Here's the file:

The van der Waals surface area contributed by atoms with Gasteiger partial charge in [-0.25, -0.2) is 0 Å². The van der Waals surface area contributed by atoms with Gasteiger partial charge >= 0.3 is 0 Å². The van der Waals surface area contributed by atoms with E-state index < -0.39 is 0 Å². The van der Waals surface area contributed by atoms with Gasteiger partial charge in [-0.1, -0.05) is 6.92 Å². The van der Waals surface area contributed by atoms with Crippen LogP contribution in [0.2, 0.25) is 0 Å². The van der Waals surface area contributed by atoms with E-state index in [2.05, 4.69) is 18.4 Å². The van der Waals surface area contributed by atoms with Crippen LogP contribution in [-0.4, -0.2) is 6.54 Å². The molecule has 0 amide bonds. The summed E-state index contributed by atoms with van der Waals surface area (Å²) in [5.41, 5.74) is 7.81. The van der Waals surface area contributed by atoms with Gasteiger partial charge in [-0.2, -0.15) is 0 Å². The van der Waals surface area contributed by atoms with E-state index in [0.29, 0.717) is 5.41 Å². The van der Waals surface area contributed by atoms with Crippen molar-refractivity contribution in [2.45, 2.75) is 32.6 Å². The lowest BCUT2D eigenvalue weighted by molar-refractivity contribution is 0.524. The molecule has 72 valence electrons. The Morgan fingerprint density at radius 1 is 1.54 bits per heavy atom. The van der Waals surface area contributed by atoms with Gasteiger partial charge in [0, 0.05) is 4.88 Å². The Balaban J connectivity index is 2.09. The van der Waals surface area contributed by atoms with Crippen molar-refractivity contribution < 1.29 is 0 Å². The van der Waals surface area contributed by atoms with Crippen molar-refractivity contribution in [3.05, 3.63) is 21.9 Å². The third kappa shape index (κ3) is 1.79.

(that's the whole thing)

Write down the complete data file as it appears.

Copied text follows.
The van der Waals surface area contributed by atoms with Gasteiger partial charge in [-0.25, -0.2) is 0 Å². The van der Waals surface area contributed by atoms with Gasteiger partial charge >= 0.3 is 0 Å². The van der Waals surface area contributed by atoms with E-state index < -0.39 is 0 Å². The van der Waals surface area contributed by atoms with Gasteiger partial charge in [-0.1, -0.05) is 6.92 Å². The van der Waals surface area contributed by atoms with Crippen LogP contribution in [0.2, 0.25) is 0 Å². The van der Waals surface area contributed by atoms with E-state index in [2.05, 4.69) is 18.4 Å². The van der Waals surface area contributed by atoms with Crippen LogP contribution in [-0.4, -0.2) is 6.54 Å². The molecule has 0 amide bonds. The summed E-state index contributed by atoms with van der Waals surface area (Å²) in [5.41, 5.74) is 7.81. The van der Waals surface area contributed by atoms with Gasteiger partial charge in [-0.2, -0.15) is 0 Å². The van der Waals surface area contributed by atoms with E-state index in [0.29, 0.717) is 5.41 Å². The van der Waals surface area contributed by atoms with Crippen molar-refractivity contribution in [2.45, 2.75) is 32.6 Å². The lowest BCUT2D eigenvalue weighted by molar-refractivity contribution is 0.524. The molecule has 72 valence electrons. The Morgan fingerprint density at radius 1 is 1.54 bits per heavy atom. The van der Waals surface area contributed by atoms with Gasteiger partial charge in [0, 0.05) is 4.88 Å². The Balaban J connectivity index is 2.09. The van der Waals surface area contributed by atoms with Crippen molar-refractivity contribution < 1.29 is 0 Å². The van der Waals surface area contributed by atoms with Crippen molar-refractivity contribution in [3.05, 3.63) is 21.9 Å². The third kappa shape index (κ3) is 1.79.